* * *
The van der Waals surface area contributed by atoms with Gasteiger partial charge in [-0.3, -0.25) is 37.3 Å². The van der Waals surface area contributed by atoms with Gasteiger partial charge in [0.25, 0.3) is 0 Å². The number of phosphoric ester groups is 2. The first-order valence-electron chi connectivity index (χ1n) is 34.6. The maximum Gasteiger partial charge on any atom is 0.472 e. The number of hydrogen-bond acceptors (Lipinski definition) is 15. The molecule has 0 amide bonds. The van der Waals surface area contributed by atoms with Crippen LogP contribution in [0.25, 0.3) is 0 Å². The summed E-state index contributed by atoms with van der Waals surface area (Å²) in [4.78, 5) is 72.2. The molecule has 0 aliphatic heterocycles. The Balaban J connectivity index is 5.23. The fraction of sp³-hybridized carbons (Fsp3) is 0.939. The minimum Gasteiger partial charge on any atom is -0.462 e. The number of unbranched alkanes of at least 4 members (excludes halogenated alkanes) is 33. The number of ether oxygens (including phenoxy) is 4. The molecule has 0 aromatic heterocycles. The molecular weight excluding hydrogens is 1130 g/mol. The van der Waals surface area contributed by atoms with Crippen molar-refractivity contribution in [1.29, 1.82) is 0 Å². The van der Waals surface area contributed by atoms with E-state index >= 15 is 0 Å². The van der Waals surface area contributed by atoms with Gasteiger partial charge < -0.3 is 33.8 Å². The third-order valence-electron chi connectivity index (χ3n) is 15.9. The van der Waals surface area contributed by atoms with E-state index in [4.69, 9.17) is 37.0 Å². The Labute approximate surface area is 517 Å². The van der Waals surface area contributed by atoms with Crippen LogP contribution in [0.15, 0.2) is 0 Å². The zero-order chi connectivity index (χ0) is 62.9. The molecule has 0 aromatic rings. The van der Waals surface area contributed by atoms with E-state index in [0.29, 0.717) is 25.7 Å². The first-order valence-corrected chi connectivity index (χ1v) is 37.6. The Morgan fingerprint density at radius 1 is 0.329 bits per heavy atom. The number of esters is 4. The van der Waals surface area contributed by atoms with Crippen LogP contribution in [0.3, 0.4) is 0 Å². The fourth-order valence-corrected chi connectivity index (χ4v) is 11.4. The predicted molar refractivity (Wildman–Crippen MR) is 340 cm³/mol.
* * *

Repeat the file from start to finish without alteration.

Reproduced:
The van der Waals surface area contributed by atoms with Gasteiger partial charge in [-0.3, -0.25) is 37.3 Å². The van der Waals surface area contributed by atoms with Gasteiger partial charge in [0.25, 0.3) is 0 Å². The number of phosphoric ester groups is 2. The first-order valence-electron chi connectivity index (χ1n) is 34.6. The maximum Gasteiger partial charge on any atom is 0.472 e. The number of hydrogen-bond acceptors (Lipinski definition) is 15. The molecule has 0 amide bonds. The van der Waals surface area contributed by atoms with Crippen LogP contribution in [0.25, 0.3) is 0 Å². The summed E-state index contributed by atoms with van der Waals surface area (Å²) in [4.78, 5) is 72.2. The molecule has 0 aliphatic heterocycles. The Balaban J connectivity index is 5.23. The fraction of sp³-hybridized carbons (Fsp3) is 0.939. The minimum Gasteiger partial charge on any atom is -0.462 e. The number of unbranched alkanes of at least 4 members (excludes halogenated alkanes) is 33. The number of ether oxygens (including phenoxy) is 4. The molecule has 0 aromatic heterocycles. The molecular weight excluding hydrogens is 1130 g/mol. The van der Waals surface area contributed by atoms with Crippen molar-refractivity contribution in [1.29, 1.82) is 0 Å². The van der Waals surface area contributed by atoms with E-state index >= 15 is 0 Å². The van der Waals surface area contributed by atoms with Gasteiger partial charge < -0.3 is 33.8 Å². The third-order valence-electron chi connectivity index (χ3n) is 15.9. The van der Waals surface area contributed by atoms with E-state index in [4.69, 9.17) is 37.0 Å². The Labute approximate surface area is 517 Å². The van der Waals surface area contributed by atoms with Crippen LogP contribution in [0.15, 0.2) is 0 Å². The zero-order chi connectivity index (χ0) is 62.9. The molecule has 0 aromatic rings. The van der Waals surface area contributed by atoms with E-state index in [0.29, 0.717) is 25.7 Å². The first-order valence-corrected chi connectivity index (χ1v) is 37.6. The Morgan fingerprint density at radius 1 is 0.329 bits per heavy atom. The number of esters is 4. The van der Waals surface area contributed by atoms with Crippen LogP contribution in [0.3, 0.4) is 0 Å². The fourth-order valence-corrected chi connectivity index (χ4v) is 11.4. The predicted molar refractivity (Wildman–Crippen MR) is 340 cm³/mol.